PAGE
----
The distant, icy dwarf planet Pluto gets a new moon, and the new Horizons Mission to Pluto has a new target when it visits the system three years hence:
HST– The Pluto team is intrigued that such a small planet can have such a complex collection of satellites. The new discovery provides additional clues for unraveling how the Pluto system formed and evolved. The favored theory is that all the moons are relics of a collision between Pluto and another large Kuiper belt  object billions of years ago.
Pluto’s largest moon, Charon, was discovered in 1978. Hubble observations in 2006 uncovered two additional small moons, Nix and Hydra. In 2011 another moon, known as P4, was found in Hubble data.Provisionally designated S/2012 (134340) 1, or P5, the latest moon was detected in nine separate sets of images taken by Hubble’s Wide Field Camera 3 on 26, 27 and 29 June, and 7 and 9 July 2012.
I asked principal investigator Alan Stern, how will New Horizons, currently speeding across the outer solar system and nearing the orbit of Neptune, get much of a look at such a tiny object as it flashes by? His response then is even more relevant now:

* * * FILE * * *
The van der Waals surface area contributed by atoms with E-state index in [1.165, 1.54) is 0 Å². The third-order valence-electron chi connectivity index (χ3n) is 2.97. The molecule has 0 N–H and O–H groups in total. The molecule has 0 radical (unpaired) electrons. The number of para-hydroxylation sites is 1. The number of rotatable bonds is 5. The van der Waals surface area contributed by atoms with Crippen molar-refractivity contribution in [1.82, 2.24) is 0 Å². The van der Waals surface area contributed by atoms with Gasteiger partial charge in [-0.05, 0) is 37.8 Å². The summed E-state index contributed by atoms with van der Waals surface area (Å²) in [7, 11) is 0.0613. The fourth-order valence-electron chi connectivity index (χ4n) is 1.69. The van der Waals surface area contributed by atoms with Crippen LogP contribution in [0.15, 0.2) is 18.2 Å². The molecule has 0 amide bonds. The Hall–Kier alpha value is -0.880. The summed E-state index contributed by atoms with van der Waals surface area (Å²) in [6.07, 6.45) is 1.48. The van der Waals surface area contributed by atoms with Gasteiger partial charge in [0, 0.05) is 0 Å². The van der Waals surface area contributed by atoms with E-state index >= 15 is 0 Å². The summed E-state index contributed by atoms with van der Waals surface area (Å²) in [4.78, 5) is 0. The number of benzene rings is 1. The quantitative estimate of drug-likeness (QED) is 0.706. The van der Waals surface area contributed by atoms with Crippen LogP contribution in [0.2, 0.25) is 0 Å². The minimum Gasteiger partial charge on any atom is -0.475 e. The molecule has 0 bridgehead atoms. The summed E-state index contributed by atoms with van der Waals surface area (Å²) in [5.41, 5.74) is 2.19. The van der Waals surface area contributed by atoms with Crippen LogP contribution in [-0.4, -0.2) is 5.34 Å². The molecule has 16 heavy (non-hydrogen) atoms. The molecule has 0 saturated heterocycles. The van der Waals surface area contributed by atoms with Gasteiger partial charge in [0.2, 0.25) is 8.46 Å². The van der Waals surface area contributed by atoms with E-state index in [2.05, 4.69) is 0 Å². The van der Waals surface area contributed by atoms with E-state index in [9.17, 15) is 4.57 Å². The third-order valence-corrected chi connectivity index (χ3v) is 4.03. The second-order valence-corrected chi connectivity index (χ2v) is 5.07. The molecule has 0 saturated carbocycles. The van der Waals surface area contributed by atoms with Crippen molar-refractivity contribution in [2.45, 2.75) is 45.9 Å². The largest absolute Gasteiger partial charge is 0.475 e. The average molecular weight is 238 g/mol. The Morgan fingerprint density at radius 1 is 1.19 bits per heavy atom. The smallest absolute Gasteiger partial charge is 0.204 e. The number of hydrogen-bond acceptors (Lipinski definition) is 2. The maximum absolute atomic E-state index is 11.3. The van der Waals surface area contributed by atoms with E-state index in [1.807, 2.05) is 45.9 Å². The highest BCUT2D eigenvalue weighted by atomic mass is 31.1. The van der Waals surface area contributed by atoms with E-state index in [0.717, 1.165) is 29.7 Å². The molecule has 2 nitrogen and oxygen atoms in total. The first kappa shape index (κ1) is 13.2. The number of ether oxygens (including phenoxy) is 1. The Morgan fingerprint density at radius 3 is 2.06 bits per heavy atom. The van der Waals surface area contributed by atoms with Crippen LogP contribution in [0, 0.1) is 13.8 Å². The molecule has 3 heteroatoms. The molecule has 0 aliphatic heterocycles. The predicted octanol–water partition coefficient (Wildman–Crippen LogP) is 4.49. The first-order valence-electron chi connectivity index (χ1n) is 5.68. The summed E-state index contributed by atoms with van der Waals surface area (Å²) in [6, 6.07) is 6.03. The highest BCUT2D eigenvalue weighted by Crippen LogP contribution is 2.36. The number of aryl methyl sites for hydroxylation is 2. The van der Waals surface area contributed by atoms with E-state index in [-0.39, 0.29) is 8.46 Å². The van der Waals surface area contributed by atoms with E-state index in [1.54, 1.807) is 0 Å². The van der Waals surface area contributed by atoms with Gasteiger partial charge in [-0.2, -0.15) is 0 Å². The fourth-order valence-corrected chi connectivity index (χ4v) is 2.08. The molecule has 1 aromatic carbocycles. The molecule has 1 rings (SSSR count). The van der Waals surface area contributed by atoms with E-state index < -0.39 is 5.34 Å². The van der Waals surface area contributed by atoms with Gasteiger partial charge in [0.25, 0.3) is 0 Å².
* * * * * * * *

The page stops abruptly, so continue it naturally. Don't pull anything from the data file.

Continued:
Alan Stern– We planned ahead; we didn’t want a ‘weekend at Pluto’ kind of a mission. But since we’ll be moving about 14 kilometers a second when nearing Pluto’s orbit and Pluto will be orbiting at about 5 km/s roughly across our line of motion, we had to design our instruments to allow us to study the Pluto system for months on approach — which means being able to start their studies at very great range. So we had to pick the right kind of cameras and other instruments, with the right kind of focal lengths and other properties. And we did that! So as a result, we’ll be studying the Pluto system for months and months on approach.In late 2014, we will be able to finally resolve Pluto as a disk. But the resolution improves geometrically from there. The real fun starts in the spring of 2015, when we sort of open the big shutters and start collecting images better than anything we have now—even from the Hubble Space Telescope’. Finally, on July 14th, 2015, we sail right through the Plutonian system, inside of the orbit of its largest satellite Charon. We’ll also map and study two other, smaller moons of Pluto, Hydra and Nix, during this time. Then we’ll be capturing more images and data on the way out. So the actual observation period will be almost 6 months.
2015 will be quite a year in dwarf planetary astronomy! Not only will we get out first close up pictures of mysterious Pluto, NASA’s Dawn Spacecraft will also visit the dwarf planet Ceres and return detailed images of that world.